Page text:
Brain and Education
Over the course of this semester, it has become increasingly obvious that the educational system exists within several social and political structures. Each of these structures is making demands of the system. Whether it be the political structure demanding a level of equality in learning level (as measured through state and federal standardized tests) or a social structure like the family unit which influences a student’s perception of their strengths and weaknesses, there is rarely a moment where students are left to simply learn for the sake of learning. Each student becomes a part of these systems through their school attendance and whether they know it or not, they are being sucked into a system where students are often viewed as a group rather than as individuals. So where does that leave the integration of an understanding of the brain in the educational system? Will the neural sciences just because another outside structure that puts another stress on the classroom by requiring teachers to understand the biological basis of their students’ learning? What differentiates the impact of the neural sciences on the educational system is the place where the emphasis of the research is placed: on the student. Not only does an understanding of the brain allow teachers to gain a better idea of the learning process, it also creates a much-needed individual identity for the students.
During this course we have repeatedly tried to make the point that each brain is different. No two students are going to understand an idea or concept in the same way. At the same time, no two students are going have the same experience within the educational system. In that sense, an understanding of the brain is useful to not just teachers, but students as well. If students as well as teachers are given the opportunity to understand how their brain works, the interaction between the conscious and unconscious, and the interaction that the brain has with the outside environment, there is an opportunity to place more emphasis on the students themselves than the structures in which they exist. Instead of being viewed as a large group of individuals who can be divided up and placed in an infinite number of sun-groups based on age, gender, race, socioeconomic status etc., the student body can be seen as a group of interconnected and variable brains, each one separate from the other.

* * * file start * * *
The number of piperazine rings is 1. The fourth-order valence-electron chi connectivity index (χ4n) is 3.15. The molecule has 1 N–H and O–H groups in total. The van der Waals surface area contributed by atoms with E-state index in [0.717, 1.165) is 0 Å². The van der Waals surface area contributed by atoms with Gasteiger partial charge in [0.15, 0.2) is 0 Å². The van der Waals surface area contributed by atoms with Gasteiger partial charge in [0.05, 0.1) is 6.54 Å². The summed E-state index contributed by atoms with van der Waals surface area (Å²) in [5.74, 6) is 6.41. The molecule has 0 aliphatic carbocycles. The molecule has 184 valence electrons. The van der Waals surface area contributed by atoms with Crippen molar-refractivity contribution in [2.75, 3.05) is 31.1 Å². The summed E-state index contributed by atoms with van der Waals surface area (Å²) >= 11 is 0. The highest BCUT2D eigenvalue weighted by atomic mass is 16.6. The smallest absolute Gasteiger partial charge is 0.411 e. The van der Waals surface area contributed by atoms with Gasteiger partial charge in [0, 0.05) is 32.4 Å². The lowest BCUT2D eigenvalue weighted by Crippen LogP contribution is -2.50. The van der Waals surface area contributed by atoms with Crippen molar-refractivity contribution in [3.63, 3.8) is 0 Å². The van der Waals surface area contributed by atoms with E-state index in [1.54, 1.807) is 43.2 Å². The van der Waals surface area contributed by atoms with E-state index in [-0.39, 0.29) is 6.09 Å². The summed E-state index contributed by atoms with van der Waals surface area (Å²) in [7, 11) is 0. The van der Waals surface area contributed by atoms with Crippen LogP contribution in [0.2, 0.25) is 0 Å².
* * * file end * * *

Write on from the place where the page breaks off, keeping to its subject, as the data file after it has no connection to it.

Where research in the field of neuroscience comes in, then, is in developing a pedagogical system that allows for connections between these separate brain entities. In his article “A Fresh Look at Brain-Based Education,” Eric Jensen argues that “the current model of brain-based education is highly interdisciplinary” (1). This model of brain-based education, therefore, takes into account the fact that there are multiple structures, factors, and stressors that influence school performance via the physical process of learning. This physical process, as described by Jensen, can be molded and influenced in the classroom based on research proposed within the field of neuroscience. It has been a long held belief by many educators (including most prominently, Dewey) that experience shapes education. In a theoretical sense, each student is shaped by each learning experience and each subsequent learning opportunity is influenced by this history of experience. While this idea makes sense in theory, it is hard to see how exactly it should be put into practice. Jensen highlights several neural understandings that explain this phenomena when he explains the idea “brains change based on experience” (1). In his explanation, Jensen cites the fact that “behaviorally relevant repetition is a smart strategy for learning skills” while at the same time “we know that intensity and duration matter” in the process learning through experience (1). With such understandings in mind, it is possible for educators to create classrooms where the idea of experience isn’t as abstract, but rather can be seen in behavioral terms.